Now that they’ve received a federal appeals court win, will this happy family be left alone?
According to NBC affiliate 21 WFMJ, the 9th U.S. Circuit Court of Appeals ruled that 4-year-old Ethan Dvash-Banks, son of Andrew and Elad Dvash-Banks, is an American citizen. A three-judge panel ruled unanimously that Ethan’s citizenship was right due to precedent from previous decisions.
“No longer will these parents have to worry that their twin sons will be treated as if they were born out of wedlock simply because they have two fathers,” Aaron C. Morris, executive director of Immigration Equality and the family’s co-counsel, said in a statement.
But what was the point of contention between the Dvash-Banks family and the U.S. State Department? In 2010, Andrew and Elad married in Canada. The two then had twins Ethan and Aiden Dvash-Bank in 2016 through surrogacy. The family then decided to move to American to be closer to Andrew’s family. This is when the U.S. State Department stepped in.
Under U.S. law, a child born to a U.S. citizen is entitled to citizenship at birth. This is true no matter where the child is born and even if the other parent is a foreigner. Despite this, the U.S. State Department claimed that Aiden, the biological son of Andrew, was a U.S. citizen but Ethan, the biological child of Elad, was not. After this, the family, with the help of Immigration Equality, filed a lawsuit.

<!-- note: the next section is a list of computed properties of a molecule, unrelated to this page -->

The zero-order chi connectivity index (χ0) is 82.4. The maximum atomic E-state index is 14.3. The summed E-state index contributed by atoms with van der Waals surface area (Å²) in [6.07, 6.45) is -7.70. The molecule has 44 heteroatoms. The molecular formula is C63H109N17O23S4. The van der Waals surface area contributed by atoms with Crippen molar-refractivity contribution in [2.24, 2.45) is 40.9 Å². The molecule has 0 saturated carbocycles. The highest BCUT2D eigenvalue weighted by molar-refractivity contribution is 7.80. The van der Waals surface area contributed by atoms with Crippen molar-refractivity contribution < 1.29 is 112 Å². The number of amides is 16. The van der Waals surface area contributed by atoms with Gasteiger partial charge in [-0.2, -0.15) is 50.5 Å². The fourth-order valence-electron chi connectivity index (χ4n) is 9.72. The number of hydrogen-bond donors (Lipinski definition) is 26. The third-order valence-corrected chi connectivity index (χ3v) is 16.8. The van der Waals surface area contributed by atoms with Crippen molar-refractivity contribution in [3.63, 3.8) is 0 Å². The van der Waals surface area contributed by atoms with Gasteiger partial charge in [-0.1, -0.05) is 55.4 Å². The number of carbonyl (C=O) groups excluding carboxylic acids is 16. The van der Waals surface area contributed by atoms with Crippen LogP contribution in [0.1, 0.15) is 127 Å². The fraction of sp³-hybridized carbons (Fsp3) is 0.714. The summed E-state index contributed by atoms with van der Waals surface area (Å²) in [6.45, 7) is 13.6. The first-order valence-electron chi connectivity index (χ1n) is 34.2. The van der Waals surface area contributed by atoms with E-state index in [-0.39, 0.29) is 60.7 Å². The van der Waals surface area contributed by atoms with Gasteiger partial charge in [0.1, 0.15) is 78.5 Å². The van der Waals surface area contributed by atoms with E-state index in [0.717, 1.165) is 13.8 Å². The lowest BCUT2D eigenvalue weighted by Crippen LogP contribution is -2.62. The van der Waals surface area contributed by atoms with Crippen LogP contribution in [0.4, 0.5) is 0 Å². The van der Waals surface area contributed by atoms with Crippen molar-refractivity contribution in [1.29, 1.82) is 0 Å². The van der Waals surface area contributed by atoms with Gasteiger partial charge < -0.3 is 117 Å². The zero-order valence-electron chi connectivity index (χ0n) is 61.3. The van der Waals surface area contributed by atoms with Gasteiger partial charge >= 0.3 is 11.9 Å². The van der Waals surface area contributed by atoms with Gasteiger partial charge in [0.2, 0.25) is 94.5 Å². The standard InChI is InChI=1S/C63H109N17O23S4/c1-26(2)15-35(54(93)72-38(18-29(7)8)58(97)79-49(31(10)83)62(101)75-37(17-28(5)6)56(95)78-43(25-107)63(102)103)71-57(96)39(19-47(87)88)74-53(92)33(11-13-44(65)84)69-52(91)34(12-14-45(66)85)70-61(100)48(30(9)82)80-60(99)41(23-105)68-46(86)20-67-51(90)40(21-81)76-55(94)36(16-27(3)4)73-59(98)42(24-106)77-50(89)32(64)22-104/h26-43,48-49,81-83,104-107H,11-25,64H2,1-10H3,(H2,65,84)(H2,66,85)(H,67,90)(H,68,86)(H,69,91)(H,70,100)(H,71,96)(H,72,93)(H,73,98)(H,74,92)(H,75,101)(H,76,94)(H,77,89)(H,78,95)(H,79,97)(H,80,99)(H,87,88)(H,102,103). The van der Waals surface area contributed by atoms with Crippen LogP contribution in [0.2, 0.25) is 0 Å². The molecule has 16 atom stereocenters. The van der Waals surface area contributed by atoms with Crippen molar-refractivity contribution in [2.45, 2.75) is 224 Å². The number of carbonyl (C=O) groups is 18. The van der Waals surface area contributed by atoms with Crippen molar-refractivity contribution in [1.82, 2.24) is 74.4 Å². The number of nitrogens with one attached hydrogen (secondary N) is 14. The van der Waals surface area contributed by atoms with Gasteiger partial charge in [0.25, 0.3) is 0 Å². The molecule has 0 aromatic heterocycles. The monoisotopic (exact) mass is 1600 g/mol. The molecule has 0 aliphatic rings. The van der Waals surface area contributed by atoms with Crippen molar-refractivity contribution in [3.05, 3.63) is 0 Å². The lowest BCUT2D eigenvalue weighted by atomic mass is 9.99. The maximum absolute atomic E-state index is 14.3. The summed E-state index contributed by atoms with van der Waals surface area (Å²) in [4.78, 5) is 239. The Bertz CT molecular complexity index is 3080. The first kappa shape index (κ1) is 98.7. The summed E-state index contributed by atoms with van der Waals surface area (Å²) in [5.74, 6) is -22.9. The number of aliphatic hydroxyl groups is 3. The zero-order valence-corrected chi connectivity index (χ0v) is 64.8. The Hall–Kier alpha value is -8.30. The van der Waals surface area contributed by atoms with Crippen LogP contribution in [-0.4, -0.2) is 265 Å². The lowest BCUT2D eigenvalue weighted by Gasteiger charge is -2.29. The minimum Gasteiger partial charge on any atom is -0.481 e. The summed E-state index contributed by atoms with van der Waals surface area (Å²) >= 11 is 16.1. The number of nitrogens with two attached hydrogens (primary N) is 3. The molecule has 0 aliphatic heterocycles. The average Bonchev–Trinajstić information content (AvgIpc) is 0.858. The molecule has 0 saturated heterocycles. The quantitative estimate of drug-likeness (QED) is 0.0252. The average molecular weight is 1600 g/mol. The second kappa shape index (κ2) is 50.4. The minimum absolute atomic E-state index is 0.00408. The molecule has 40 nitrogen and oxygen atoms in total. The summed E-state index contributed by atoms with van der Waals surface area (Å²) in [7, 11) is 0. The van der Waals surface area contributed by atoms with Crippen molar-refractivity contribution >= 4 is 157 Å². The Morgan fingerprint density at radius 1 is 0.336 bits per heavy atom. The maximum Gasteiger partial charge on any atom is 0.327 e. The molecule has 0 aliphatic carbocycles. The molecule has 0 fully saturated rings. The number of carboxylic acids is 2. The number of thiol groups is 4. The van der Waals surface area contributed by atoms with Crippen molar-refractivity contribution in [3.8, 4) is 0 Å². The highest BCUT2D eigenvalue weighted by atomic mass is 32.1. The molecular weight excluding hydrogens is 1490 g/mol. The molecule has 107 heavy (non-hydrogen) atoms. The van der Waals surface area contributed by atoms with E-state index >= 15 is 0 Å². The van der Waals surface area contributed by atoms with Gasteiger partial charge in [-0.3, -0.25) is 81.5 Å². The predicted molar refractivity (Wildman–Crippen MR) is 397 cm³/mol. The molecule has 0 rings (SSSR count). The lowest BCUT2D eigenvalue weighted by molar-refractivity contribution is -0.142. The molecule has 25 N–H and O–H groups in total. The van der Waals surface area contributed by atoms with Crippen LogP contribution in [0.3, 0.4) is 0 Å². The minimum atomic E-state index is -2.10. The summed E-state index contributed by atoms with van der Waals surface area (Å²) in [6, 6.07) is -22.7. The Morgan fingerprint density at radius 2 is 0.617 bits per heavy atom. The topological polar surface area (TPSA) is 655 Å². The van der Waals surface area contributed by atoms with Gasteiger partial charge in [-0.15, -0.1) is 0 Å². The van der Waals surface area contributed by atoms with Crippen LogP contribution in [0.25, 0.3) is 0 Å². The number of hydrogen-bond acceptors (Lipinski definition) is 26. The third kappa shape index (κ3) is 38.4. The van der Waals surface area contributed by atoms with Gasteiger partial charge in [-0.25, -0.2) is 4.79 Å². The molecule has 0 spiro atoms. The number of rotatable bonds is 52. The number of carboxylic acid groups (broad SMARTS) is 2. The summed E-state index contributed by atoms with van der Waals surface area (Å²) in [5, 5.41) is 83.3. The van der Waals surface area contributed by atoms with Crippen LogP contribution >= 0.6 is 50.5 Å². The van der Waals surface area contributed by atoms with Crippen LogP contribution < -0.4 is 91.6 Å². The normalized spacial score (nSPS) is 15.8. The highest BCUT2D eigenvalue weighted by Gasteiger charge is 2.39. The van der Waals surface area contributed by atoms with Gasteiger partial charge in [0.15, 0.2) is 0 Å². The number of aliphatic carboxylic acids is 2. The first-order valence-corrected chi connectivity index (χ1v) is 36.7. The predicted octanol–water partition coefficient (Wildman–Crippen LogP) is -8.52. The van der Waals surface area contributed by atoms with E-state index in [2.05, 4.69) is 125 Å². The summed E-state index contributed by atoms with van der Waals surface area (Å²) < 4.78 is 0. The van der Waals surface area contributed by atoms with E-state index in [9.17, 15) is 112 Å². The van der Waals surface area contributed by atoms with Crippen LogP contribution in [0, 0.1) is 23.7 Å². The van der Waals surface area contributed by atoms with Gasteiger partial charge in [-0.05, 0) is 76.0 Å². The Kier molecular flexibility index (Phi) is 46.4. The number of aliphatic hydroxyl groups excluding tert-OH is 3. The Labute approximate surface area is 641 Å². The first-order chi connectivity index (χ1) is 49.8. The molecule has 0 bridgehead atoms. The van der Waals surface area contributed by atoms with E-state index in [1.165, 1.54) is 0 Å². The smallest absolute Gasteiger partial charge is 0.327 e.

“The agency’s policy unconstitutionally disregards the dignity and sanctity of same-sex marriages by refusing to recognize the birthright citizenship of the children of married same-sex couples,” the first lawsuit said. “The State Department’s policy is arbitrary, capricious and serves no rational, legitimate, or substantial government interest.”
Eventually, the family won the lawsuit in February of 2019. But then, the State Department appealed the decision. Thankfully, the Dvash-Banks family has now won that appeals court case and is able to say that under the eyes of the law, Ethan is a U.S. citizen. To record this victory and the trials it took to get here, Andrew and Elad set up email accounts and correspondence. These accounts are being used like digital journals. Once the twins are older, the married gay couple hopes to sharing this whole affair with their sons.
“We want both to know how much we love then and how much we fight for them,” said Andrew. “The fact that they’re twins and not being treated equally, we want them to know that we did everything to make that right and we were successful.”